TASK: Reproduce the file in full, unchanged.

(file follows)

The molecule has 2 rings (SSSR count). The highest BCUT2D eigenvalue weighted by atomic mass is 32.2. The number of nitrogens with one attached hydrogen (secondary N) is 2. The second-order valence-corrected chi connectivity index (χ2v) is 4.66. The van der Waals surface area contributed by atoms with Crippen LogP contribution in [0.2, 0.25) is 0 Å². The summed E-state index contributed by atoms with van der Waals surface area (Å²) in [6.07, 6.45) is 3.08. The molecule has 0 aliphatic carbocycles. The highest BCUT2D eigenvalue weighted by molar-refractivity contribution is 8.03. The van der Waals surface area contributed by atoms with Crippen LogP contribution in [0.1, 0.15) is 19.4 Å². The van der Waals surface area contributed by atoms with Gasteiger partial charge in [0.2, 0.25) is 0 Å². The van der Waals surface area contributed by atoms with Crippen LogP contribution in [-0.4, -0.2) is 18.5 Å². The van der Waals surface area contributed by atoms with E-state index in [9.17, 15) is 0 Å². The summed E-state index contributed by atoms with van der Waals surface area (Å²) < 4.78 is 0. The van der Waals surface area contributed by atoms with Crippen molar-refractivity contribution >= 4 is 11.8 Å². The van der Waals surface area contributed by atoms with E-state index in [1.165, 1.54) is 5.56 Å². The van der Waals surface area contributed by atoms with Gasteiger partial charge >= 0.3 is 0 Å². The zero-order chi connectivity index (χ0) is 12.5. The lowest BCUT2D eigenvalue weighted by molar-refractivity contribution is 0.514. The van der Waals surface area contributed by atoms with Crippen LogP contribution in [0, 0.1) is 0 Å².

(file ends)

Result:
The molecule has 2 rings (SSSR count). The highest BCUT2D eigenvalue weighted by atomic mass is 32.2. The number of nitrogens with one attached hydrogen (secondary N) is 2. The second-order valence-corrected chi connectivity index (χ2v) is 4.66. The van der Waals surface area contributed by atoms with Crippen LogP contribution in [0.2, 0.25) is 0 Å². The summed E-state index contributed by atoms with van der Waals surface area (Å²) in [6.07, 6.45) is 3.08. The molecule has 0 aliphatic carbocycles. The highest BCUT2D eigenvalue weighted by molar-refractivity contribution is 8.03. The van der Waals surface area contributed by atoms with Crippen LogP contribution in [0.1, 0.15) is 19.4 Å². The van der Waals surface area contributed by atoms with Gasteiger partial charge in [0.2, 0.25) is 0 Å². The van der Waals surface area contributed by atoms with Crippen LogP contribution in [-0.4, -0.2) is 18.5 Å². The van der Waals surface area contributed by atoms with E-state index in [9.17, 15) is 0 Å². The summed E-state index contributed by atoms with van der Waals surface area (Å²) < 4.78 is 0. The van der Waals surface area contributed by atoms with Crippen molar-refractivity contribution >= 4 is 11.8 Å². The van der Waals surface area contributed by atoms with E-state index in [1.165, 1.54) is 5.56 Å². The van der Waals surface area contributed by atoms with Gasteiger partial charge >= 0.3 is 0 Å². The zero-order chi connectivity index (χ0) is 12.5. The lowest BCUT2D eigenvalue weighted by molar-refractivity contribution is 0.514. The van der Waals surface area contributed by atoms with Crippen LogP contribution in [0, 0.1) is 0 Å².